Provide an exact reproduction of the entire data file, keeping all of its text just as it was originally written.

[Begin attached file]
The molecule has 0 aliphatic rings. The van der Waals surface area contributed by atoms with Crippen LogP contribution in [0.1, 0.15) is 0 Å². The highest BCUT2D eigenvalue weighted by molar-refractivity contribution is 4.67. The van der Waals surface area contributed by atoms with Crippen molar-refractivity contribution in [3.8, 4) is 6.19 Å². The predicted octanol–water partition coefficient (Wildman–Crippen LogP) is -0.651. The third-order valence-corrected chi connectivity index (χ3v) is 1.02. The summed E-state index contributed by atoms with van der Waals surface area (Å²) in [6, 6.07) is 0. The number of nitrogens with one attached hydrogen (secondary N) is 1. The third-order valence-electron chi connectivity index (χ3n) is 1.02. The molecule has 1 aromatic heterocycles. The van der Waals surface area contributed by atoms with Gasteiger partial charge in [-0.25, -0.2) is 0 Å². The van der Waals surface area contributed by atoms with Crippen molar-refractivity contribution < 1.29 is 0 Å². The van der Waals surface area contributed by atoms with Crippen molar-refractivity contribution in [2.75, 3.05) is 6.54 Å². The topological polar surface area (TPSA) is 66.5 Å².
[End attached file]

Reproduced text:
The molecule has 0 aliphatic rings. The van der Waals surface area contributed by atoms with Crippen LogP contribution in [0.1, 0.15) is 0 Å². The highest BCUT2D eigenvalue weighted by molar-refractivity contribution is 4.67. The van der Waals surface area contributed by atoms with Crippen molar-refractivity contribution in [3.8, 4) is 6.19 Å². The predicted octanol–water partition coefficient (Wildman–Crippen LogP) is -0.651. The third-order valence-corrected chi connectivity index (χ3v) is 1.02. The summed E-state index contributed by atoms with van der Waals surface area (Å²) in [6, 6.07) is 0. The number of nitrogens with one attached hydrogen (secondary N) is 1. The third-order valence-electron chi connectivity index (χ3n) is 1.02. The molecule has 1 aromatic heterocycles. The van der Waals surface area contributed by atoms with Gasteiger partial charge in [-0.25, -0.2) is 0 Å². The van der Waals surface area contributed by atoms with Crippen molar-refractivity contribution < 1.29 is 0 Å². The van der Waals surface area contributed by atoms with Crippen molar-refractivity contribution in [2.75, 3.05) is 6.54 Å². The topological polar surface area (TPSA) is 66.5 Å².